Fast. Lites, who was driving, made the trip to Stuttgart at about 120 mph. "We wanted as much distance as possible between us and the Czechs before the 11 o'clock bed check," says Polano.
In the next 10 days, Lites, Klima and Polano bounced from Stuttgart to Koblenz to Frankfurt, where they holed up in a hotel waiting for Klima's immigration papers to be processed. At this time Klima asked if the Wings could get his girlfriend out of Czechoslovakia. Which is why, one evening, Polano found himself in Austria, meeting with a woman purporting to be Klima's girlfriend, plus the person who had arranged to spirit her out of Czechoslovakia.
"That was the scary part," says Polano. "I didn't know what the people I was dealing with might try." Polano checked Klima's girlfriend for a birthmark on her eyelid that Klima had described to him, "to make sure she was the right one." She passed the test, and Polano brought her to West Germany.
One rival club official estimates that the total cost of the defection might have been as high as $200,000. That's in addition to Klima's salary, of course. But if there's one thing that Hitch has made clear—much to the annoyance of his fellow owners—it is that money is no object in his drive to bring the Red Wings to respectability.
Ilitch, a Detroit-born son of Yugoslav immigrants, was once a light-hitting shortstop in the Tigers' system. He wanted to purchase the Tigers, but they were quietly snared by Tom Monaghan, founder of archrival Domino's Pizza, without Hitch getting a chance to bid.
"Mike hasn't been the same since Monaghan won the World Series," says one source close to the team.
So there is corporate pride at stake. Hitch, who calls himself "a fan with an owner's pocketbook." told Devellano last spring—following the drubbing that the Red Wings took in the playoff's, when they lost three straight to Chicago in the opening round—to go out and find the best players available. If money became a problem. Hitch promised to step in.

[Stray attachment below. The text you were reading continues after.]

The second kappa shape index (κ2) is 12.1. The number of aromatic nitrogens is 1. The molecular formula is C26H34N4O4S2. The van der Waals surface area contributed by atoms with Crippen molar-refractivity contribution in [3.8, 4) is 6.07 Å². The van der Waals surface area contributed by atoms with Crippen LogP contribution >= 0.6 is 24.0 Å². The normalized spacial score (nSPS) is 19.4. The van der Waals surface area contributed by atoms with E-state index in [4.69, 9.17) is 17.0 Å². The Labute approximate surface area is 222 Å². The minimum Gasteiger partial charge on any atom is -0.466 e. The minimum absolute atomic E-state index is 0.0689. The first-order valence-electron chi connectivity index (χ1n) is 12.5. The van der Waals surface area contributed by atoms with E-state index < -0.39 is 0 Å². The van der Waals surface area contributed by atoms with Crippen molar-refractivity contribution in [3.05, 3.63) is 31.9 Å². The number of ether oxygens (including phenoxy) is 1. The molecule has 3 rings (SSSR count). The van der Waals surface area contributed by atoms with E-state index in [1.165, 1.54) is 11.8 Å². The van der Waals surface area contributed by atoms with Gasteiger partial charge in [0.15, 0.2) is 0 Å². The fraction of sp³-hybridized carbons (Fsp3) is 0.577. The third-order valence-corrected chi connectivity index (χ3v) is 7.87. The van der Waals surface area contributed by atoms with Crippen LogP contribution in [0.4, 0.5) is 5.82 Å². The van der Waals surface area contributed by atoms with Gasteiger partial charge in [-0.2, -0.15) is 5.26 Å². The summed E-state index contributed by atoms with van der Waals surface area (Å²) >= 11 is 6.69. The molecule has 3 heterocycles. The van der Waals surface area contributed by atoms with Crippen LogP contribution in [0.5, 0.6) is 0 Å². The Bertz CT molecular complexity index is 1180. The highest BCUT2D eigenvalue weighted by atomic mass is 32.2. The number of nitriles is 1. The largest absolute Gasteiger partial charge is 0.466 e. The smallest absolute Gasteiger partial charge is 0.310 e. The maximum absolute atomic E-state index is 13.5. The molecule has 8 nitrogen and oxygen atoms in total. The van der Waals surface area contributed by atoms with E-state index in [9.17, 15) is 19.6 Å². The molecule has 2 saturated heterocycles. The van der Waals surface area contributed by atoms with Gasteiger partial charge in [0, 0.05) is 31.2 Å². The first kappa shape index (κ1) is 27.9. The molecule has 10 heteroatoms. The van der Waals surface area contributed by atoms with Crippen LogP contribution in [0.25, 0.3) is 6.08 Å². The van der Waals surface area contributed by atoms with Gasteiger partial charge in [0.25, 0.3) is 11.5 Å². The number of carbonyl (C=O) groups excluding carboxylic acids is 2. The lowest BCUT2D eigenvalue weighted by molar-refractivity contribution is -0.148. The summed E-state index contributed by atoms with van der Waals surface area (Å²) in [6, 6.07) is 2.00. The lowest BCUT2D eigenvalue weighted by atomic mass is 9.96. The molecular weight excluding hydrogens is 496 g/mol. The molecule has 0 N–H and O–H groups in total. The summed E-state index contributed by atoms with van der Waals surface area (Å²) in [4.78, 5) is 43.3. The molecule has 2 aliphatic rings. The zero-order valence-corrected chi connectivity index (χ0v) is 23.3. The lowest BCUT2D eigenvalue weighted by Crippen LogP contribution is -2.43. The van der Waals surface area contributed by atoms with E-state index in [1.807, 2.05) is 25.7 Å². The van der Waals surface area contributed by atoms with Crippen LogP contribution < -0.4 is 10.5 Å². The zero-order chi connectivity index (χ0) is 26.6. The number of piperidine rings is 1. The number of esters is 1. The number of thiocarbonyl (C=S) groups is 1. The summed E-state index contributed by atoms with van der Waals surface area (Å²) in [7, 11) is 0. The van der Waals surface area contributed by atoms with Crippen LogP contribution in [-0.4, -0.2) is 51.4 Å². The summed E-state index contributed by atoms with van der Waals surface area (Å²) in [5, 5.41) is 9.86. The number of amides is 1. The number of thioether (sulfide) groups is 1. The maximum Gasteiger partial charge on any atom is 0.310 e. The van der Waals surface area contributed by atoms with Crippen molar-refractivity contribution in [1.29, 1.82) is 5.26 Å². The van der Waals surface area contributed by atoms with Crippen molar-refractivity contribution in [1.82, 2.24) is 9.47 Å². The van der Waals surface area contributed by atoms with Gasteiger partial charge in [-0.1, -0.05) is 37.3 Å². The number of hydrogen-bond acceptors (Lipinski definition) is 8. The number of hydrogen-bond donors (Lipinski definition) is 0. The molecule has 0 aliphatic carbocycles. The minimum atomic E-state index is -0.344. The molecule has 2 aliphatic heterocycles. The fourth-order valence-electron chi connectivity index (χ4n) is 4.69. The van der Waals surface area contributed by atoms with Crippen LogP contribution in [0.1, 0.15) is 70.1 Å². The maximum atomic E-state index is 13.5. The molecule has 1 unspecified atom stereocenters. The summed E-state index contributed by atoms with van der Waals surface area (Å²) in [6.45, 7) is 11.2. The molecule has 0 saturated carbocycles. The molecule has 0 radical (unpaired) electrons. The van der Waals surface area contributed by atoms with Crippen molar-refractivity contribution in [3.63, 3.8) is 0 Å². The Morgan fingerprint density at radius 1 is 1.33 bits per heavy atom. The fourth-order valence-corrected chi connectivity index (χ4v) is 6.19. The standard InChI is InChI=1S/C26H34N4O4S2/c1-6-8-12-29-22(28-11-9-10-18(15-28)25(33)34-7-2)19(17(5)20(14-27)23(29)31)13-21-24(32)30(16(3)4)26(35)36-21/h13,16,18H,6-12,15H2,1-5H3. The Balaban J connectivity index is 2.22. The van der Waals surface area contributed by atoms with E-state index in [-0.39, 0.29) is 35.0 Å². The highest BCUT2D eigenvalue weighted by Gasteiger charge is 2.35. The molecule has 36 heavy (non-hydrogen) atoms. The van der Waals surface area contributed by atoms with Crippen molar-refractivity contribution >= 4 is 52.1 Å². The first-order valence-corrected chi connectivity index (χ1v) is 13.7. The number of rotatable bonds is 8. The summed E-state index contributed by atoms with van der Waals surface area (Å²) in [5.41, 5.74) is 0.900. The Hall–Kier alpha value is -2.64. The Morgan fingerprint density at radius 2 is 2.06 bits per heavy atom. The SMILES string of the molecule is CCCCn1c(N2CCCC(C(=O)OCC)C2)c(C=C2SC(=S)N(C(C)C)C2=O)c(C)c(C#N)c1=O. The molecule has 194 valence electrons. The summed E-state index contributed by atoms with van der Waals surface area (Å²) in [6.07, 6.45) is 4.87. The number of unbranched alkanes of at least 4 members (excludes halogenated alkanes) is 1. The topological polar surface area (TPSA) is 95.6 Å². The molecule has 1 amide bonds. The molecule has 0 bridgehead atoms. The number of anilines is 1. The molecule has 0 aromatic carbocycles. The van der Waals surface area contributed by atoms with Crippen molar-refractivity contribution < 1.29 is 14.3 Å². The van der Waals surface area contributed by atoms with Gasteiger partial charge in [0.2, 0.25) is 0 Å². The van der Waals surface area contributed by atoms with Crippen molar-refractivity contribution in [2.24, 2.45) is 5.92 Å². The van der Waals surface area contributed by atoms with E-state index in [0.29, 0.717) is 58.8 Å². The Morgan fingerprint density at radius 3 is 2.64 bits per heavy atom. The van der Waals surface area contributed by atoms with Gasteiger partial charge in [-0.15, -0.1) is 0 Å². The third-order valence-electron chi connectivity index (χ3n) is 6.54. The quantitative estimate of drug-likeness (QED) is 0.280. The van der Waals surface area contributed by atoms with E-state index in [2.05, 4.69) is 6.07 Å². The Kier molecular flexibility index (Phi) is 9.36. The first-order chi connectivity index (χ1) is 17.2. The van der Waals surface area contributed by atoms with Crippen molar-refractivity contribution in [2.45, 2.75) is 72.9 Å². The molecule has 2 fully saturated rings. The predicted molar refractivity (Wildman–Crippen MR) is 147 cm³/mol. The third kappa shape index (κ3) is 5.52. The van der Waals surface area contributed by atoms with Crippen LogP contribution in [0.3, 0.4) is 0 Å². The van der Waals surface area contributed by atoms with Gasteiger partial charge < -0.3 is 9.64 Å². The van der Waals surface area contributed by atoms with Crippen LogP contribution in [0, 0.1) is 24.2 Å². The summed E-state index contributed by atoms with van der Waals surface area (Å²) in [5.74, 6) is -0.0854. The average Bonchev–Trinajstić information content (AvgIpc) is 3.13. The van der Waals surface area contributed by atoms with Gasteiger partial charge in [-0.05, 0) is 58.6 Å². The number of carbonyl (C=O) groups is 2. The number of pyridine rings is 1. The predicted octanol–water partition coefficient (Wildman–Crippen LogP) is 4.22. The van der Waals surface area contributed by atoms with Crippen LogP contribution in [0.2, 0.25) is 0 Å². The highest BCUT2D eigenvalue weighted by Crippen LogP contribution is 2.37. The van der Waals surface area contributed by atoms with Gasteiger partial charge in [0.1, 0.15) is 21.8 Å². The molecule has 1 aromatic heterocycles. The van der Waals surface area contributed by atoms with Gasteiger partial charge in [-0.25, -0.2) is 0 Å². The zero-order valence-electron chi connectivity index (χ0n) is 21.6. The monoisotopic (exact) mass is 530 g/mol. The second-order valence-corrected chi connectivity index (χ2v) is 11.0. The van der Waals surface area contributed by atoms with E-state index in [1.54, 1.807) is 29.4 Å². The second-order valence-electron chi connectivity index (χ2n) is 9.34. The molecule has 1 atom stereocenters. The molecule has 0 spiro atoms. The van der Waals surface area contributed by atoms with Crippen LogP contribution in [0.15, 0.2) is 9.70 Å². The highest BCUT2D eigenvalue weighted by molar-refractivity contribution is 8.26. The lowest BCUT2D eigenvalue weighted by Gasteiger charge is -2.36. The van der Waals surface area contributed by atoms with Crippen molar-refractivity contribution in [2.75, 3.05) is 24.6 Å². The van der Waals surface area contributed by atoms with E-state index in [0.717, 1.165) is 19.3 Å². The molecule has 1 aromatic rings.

Which he did. With both feet. "I like to pay money," says Hitch, who personally closed the deals with Young. Staszak and Oates.
"It's ridiculous what they're paying for the players they're getting." says Peter Pocklington. owner of the Edmonton Oilers, who stand to lose more through liberalized free agency than any other team. "Nuts! Free agency will destroy hockey."
Free agency in hockey is now little more than a collective bargaining joke, a bill of goods that the Players' Association has been sold by the Old Boy owners and. at least until recently, NHLPA president R. Alan Eagle-son. Ask Washington's Bobby Carpenter or St. Louis's Joe Mullen, who played out their option years last season only to find no takers for their considerable talents. Both re-signed with their original teams. Ask Paul Coffey (page 54). a franchise player who was a 23-year-old free agent in 1984 before coming to terms with the Oilers. No competing bids. Under the current agreement, had Coffey signed with another team, the Oilers would have gotten either two first round draft choices or players of equal value as determined by an arbitrator. So what were the New Jersey Devils doing? Coffey's better than any six Devils. Any 10! What's going on?Staszak